The week it ran, Mom bought ten copies of the magazine at the grocery store and wandered around the house grinning and flapping the interview at me. The phone rang almost hourly, her brand-new agent calling with offers (mostly for work involving no clothing, which Mom turned down) and an invitation to appear on a talk show.
Not a classy talk show, mind you, but still, it was a talk show. She said yes until she found out the show was about "Moms Who Get Naked: Live! Nude! Moms!" and backed out. Not because she objected to being called a mom. Or because she knew -- because I'd told her so -- that I'd die if she did it.
It was the "nude" thing.
"I've never done any nude work!" she said to her agent. "I'm an artist, an actress -- all right, yes, the ad. But I was wearing a pizza box! I want to be taken seriously. What about getting me on the talk show with the woman who says 'Wow!' all the time and gives her audience free cars? I could talk to her."
The "Wow!" lady wasn't interested, Mom's new agent stopped calling, and today, when we go to the supermarket, Celeb Weekly doesn't have her picture in it.
"I don't understand," she says. "I got so much e-mail from my fans after that interview, and they all said they'd write to the magazine and ask for more. Do you think I wasn't memorable enough?"
I look at her, dressed in a tight, bright pink T-shirt with CANDYMADISON.NET in sequins across the front, and a white skirt that barely skims the tops of her thighs. Her shoes have heels that could probably be used to pierce things.
"You're very memorable, Mom. Did you get the bread?"
"I don't eat bread." Is she pouting? It's hard to tell. She's had a lot of chemicals injected into her face.
"I know, but I do," I say, and take the Celeb Weekly she thrusts at me.
"Sorry," she says. "I'm just in a bad mood. They could have at least run one picture!"
"I know, but they..." I say, and trail off because there's Mom, in the back of the magazine under "Fashion Disasters!" The picture of her they're running was taken at the premiere of a play she did way (way) off Broadway a week ago. The play ran for exactly one night. She played a nun (now you see why the play lasted one night) and wore a dress with what she called "strategic cutouts" to a party afterward.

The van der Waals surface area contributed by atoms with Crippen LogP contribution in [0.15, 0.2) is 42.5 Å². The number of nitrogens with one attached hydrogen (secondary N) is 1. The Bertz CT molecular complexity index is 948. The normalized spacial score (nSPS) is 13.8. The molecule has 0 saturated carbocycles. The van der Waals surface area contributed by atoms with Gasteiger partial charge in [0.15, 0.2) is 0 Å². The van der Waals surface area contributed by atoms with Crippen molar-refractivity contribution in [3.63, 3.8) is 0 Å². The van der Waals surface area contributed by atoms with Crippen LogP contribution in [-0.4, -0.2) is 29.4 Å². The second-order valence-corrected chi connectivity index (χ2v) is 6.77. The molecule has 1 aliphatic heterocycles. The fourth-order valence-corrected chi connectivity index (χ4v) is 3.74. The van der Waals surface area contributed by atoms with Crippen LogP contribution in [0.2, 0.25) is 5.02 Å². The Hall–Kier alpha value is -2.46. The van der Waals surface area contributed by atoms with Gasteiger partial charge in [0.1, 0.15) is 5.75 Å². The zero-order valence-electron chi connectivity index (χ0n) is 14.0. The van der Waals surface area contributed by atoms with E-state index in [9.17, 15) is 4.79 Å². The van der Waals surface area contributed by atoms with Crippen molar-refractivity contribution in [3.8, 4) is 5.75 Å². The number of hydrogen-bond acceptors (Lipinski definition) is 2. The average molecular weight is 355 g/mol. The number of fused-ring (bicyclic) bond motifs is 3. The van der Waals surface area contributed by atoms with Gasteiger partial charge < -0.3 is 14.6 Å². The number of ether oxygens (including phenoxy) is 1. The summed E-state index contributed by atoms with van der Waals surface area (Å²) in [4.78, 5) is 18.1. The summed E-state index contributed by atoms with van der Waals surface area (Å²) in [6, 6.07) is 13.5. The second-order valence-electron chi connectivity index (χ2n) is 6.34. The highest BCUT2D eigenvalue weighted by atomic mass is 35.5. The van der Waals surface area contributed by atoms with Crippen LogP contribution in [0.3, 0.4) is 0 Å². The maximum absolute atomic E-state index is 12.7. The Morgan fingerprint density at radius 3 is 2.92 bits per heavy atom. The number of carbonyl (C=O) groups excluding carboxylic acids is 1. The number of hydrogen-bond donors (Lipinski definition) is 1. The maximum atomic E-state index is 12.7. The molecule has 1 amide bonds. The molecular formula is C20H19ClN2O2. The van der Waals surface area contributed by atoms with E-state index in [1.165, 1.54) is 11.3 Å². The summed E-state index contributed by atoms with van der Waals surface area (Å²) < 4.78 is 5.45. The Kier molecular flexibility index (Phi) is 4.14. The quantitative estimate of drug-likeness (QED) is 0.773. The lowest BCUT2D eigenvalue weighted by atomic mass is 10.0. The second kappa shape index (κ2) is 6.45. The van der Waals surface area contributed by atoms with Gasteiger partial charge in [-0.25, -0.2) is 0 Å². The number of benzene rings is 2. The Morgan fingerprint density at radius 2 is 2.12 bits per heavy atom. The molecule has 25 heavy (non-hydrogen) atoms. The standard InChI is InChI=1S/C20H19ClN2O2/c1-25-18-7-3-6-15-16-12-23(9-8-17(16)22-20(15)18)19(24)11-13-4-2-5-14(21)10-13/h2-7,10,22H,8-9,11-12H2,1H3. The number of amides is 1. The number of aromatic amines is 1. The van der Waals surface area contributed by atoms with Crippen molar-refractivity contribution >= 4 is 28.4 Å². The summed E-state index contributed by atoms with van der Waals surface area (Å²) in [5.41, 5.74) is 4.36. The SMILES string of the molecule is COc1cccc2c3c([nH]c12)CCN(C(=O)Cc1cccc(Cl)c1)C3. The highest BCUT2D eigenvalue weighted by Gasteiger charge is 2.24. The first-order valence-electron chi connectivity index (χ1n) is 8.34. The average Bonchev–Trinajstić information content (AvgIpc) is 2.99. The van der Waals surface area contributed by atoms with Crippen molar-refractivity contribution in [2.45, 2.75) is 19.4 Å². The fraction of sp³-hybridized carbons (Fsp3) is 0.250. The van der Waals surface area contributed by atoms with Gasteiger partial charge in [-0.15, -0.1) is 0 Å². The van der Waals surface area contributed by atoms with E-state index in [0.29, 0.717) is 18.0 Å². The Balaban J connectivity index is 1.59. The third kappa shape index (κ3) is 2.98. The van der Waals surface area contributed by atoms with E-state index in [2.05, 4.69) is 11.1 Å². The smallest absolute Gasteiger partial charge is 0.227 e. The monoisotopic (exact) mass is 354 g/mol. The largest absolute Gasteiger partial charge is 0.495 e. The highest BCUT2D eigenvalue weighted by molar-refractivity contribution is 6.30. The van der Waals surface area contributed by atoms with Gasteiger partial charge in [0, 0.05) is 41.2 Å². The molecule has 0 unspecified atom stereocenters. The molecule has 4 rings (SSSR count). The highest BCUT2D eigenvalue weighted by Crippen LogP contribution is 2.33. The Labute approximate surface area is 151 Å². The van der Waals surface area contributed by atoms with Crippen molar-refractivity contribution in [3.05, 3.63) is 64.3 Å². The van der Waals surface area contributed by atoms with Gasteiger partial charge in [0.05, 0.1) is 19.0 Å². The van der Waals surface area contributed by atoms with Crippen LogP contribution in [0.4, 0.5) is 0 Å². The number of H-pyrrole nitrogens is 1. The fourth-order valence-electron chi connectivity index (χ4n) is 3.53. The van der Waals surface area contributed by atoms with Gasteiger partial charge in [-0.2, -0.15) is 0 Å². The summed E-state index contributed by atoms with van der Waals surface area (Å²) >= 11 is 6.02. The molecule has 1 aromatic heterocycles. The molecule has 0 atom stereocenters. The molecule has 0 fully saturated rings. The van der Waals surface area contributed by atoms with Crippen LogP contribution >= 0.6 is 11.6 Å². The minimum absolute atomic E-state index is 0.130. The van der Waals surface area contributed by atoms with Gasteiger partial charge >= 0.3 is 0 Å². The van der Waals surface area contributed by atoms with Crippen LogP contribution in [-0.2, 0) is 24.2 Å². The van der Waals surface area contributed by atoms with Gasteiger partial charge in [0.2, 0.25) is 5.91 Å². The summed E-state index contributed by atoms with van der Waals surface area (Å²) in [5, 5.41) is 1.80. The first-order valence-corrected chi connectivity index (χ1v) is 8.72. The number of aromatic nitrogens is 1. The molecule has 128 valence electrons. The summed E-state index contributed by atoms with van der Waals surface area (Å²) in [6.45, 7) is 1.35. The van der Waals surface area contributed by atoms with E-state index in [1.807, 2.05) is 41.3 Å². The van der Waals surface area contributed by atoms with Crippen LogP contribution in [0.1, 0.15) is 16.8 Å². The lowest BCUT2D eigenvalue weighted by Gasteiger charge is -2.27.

The caption under the picture reads, "Note to Candy Madison: Sometimes pizza boxes ARE more flattering!"
"What?" Mom says, trying to look at the magazine again. "Did I miss something? Is there a picture of me? Or, wait -- is Jackson in there?"
"Um...Jackson," I tell her, and she looks at me, then pulls the magazine out of my hands and sees the picture.
And then she starts jumping up and down. Never mind that everyone in the grocery store is watching her even more than they usually do, most with resigned "Oh, why must she live HERE" expressions on their faces, and a few with "Oh, I hope she jumps higher because that skirt is covering less and less" grins.
"I'll go get the bread," I say, and get away. She'll be done jumping when I get back because she'll have seen the caption. At least this means we won't have to buy ten copies of the magazine. I would rather have food than look at pictures of celebrities. (Call me crazy, but I just think it's a better choice.)
I am glad it was a picture of Mom (though I wish it was a better one) because I would so rather look at her than Jackson James, founder of jacksonjamesonline.com, the home of JJ's Girls, and current star of JJ: Dreamworld. He's 72, acts like he's 22, and once upon a time Mom had a child with him. Check out any online encyclopedia (or gossip site) if you don't believe me. The photo you see -- and it's always the same photo -- is of me and Jackson. It was taken when I was a baby, but still. It's out there.
When I get back, Mom has seen what they said about her, but still wants a copy of the magazine.
"I don't think that many people look at the captions, do you?" she says as we're heading out into the parking lot, stroking the glossy cover of Celeb Weekly. "I can't believe I'm in here again." Her smile is so beautiful, so glowing. So happy.
Mom almost never looks happy. Not really.
"I bet plenty of people will see the picture," I say, which isn't a lie. I'm sure plenty of people will. But I bet they'll read what's under it too. She doesn't need to hear that, though. Not now. I put the last of the groceries in her car and say, "I'll see you after work, okay?"